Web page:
The First Emperor inherited and further developed an advanced Qin military force. So fundamental was his vast army to his empire’s stability that an army of life-size terra-cotta soldiers was buried, rank on rank, next to his great tomb at Xi’an. The living Qin army had much to defend. To the north the nomadic Xiongnu Empire was rising on the Eurasian steppe, posing a constant threat. In response, the First Emperor developed fortifications that were to be extended and rebuilt in later dynasties as the Great Wall.
The Mandate of Heaven
Before his death in 210 BCE, the First Emperor survived two other assassination attempts. Both of these, like the first, assumed that the entire society he governed would be seriously weakened if its supreme leader were eliminated. A great leader in China was thought to possess the quality of De (Te), inherent power and virtue, which infused and made effective the rituals he performed for the continued prosperity of his people. The First Emperor made every effort to reinforce this view among the general populace.
From the time of the more primitive Shang people, predecessors to the Zhou in the period roughly from 1700 to 1100 BCE, the worship of “Heaven” had become paramount in the Chinese religious system. The Zhou called Heaven Tian (T’ien), which referred to “the abode of Great Spirits,” the sky. In the Zhou tradition, the First Emperor bore the title Tianzi (T’ien Tzu), or “Son of Heaven.”
Among all the supernatural forces recognized by the early Chinese, Heaven reigned supreme. It was the ultimate determinant of human affairs. Fundamental to Chinese thought down to the present century has been the view that the head of government is the supreme arbiter between Heaven and Earth. He was said to maintain stability and favorable relations between the two, much as the pillar behind which King Zheng took refuge helped hold together the roof and structure of his palace. An additional, vital notion was added, however, that is generally referred to as the “Mandate of Heaven”: Whenever the beneficence of Heaven was absent (as evidenced by drought, famine, etc.), the ruler was said to have lost his supernatural potency and with it his “mandate” to rule.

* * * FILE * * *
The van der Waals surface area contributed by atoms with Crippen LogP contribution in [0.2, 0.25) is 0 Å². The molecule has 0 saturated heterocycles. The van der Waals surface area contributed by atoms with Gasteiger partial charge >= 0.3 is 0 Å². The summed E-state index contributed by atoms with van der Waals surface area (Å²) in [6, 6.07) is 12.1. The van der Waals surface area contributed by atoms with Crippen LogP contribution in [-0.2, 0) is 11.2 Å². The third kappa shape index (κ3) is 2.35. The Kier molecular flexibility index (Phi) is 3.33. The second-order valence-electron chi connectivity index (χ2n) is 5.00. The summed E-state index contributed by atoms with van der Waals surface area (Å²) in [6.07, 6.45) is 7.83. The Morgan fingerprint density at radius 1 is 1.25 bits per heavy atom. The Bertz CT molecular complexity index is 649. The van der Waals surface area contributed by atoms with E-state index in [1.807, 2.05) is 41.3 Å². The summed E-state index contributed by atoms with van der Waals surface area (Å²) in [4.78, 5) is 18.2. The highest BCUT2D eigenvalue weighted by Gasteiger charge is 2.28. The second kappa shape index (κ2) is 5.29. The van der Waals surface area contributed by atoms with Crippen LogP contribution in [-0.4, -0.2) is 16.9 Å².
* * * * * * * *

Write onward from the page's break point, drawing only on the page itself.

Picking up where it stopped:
Upon such concepts of supreme leadership and authority, the Zhou people had constructed an elaborately graded hierarchy of social ranks and land ownership within several hundred fiefdoms. The heads of these fiefs owed fealty to their emperor.
Image
FIGURE 1.1 Tomb rubbing depicting the assassination attempt against King Zheng of Qin, right, whose sleeve has been torn off. The presentation of an enemy’s head (actually a renegade Qin general) lies in a box on the floor. The assassin, left, has thrown his knife, which has struck the pillar.
Confucius
Three centuries before the rise of Qin, the ancient Zhou system of feudatories became idealized as a model for society by an intellectual named Kong Fuzi or Kong Zhongni, otherwise known as Confucius (551–479 BCE). Because he lived during a period of dynastic decline and disorder (the so-called Spring and Autumn Annals of the late Zhou period), Confucius and other scholars of his day were concerned primarily with the means by which societal stability and order could be restored. Traveling among the various courts of warring rulers, Confucius offered his ideas and counsel but apparently was given no opportunity to put his philosophy into practice through a position of responsibility. Only after his death were his ideas collected by disciples into a single compendium, the Analects (Lunyu), which became a widespread influence during subsequent centuries.
Confucius longed for China to return to the era of the sage kings, rulers who were said to have presided over neatly subdivided and stable domains where each individual was sensitive to his proper station in life. In this philosophy, generally shared among the Zhou people, it was improper for ordinary men to perform rituals to the major cosmic spirits. Instead they were to focus their sacrifices and rituals on their own ancestors and local deities. The origin of this practice, followed in every successive Chinese dynasty, lay with the ancient Shang people.